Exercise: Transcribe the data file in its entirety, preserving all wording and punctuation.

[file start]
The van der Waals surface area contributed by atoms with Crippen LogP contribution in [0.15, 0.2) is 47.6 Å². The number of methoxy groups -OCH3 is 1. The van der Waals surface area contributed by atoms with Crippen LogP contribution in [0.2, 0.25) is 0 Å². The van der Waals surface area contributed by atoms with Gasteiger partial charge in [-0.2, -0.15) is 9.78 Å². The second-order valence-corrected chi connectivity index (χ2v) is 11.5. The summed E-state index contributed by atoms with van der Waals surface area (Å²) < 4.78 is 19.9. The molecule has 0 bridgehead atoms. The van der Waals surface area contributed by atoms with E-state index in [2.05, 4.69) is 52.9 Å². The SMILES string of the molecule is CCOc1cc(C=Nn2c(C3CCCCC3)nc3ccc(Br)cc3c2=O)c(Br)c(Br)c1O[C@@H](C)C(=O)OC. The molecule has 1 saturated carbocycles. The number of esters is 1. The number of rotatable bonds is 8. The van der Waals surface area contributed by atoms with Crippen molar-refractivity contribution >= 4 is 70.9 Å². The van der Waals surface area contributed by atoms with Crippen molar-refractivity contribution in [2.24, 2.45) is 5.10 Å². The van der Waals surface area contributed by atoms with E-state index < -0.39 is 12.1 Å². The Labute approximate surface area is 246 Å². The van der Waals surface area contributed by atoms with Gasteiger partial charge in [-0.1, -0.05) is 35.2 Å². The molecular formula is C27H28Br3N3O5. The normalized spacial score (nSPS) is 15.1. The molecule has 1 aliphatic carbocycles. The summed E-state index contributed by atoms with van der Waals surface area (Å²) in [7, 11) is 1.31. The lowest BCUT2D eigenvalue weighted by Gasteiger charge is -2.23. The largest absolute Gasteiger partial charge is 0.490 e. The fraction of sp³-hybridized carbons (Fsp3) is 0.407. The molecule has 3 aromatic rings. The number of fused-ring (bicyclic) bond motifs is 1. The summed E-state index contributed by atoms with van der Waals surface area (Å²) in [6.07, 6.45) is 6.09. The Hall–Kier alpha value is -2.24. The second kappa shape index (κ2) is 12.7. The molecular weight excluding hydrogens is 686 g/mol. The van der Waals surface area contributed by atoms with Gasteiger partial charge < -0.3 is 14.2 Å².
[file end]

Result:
The van der Waals surface area contributed by atoms with Crippen LogP contribution in [0.15, 0.2) is 47.6 Å². The number of methoxy groups -OCH3 is 1. The van der Waals surface area contributed by atoms with Crippen LogP contribution in [0.2, 0.25) is 0 Å². The van der Waals surface area contributed by atoms with Gasteiger partial charge in [-0.2, -0.15) is 9.78 Å². The second-order valence-corrected chi connectivity index (χ2v) is 11.5. The summed E-state index contributed by atoms with van der Waals surface area (Å²) < 4.78 is 19.9. The molecule has 0 bridgehead atoms. The van der Waals surface area contributed by atoms with E-state index in [2.05, 4.69) is 52.9 Å². The SMILES string of the molecule is CCOc1cc(C=Nn2c(C3CCCCC3)nc3ccc(Br)cc3c2=O)c(Br)c(Br)c1O[C@@H](C)C(=O)OC. The molecule has 1 saturated carbocycles. The number of esters is 1. The number of rotatable bonds is 8. The van der Waals surface area contributed by atoms with Crippen molar-refractivity contribution >= 4 is 70.9 Å². The van der Waals surface area contributed by atoms with Crippen molar-refractivity contribution in [2.24, 2.45) is 5.10 Å². The van der Waals surface area contributed by atoms with E-state index < -0.39 is 12.1 Å². The Labute approximate surface area is 246 Å². The van der Waals surface area contributed by atoms with Gasteiger partial charge in [-0.1, -0.05) is 35.2 Å². The molecular formula is C27H28Br3N3O5. The normalized spacial score (nSPS) is 15.1. The molecule has 1 aliphatic carbocycles. The summed E-state index contributed by atoms with van der Waals surface area (Å²) in [7, 11) is 1.31. The lowest BCUT2D eigenvalue weighted by Gasteiger charge is -2.23. The largest absolute Gasteiger partial charge is 0.490 e. The fraction of sp³-hybridized carbons (Fsp3) is 0.407. The molecule has 3 aromatic rings. The number of fused-ring (bicyclic) bond motifs is 1. The summed E-state index contributed by atoms with van der Waals surface area (Å²) in [6.07, 6.45) is 6.09. The Hall–Kier alpha value is -2.24. The second kappa shape index (κ2) is 12.7. The molecular weight excluding hydrogens is 686 g/mol. The van der Waals surface area contributed by atoms with Gasteiger partial charge < -0.3 is 14.2 Å².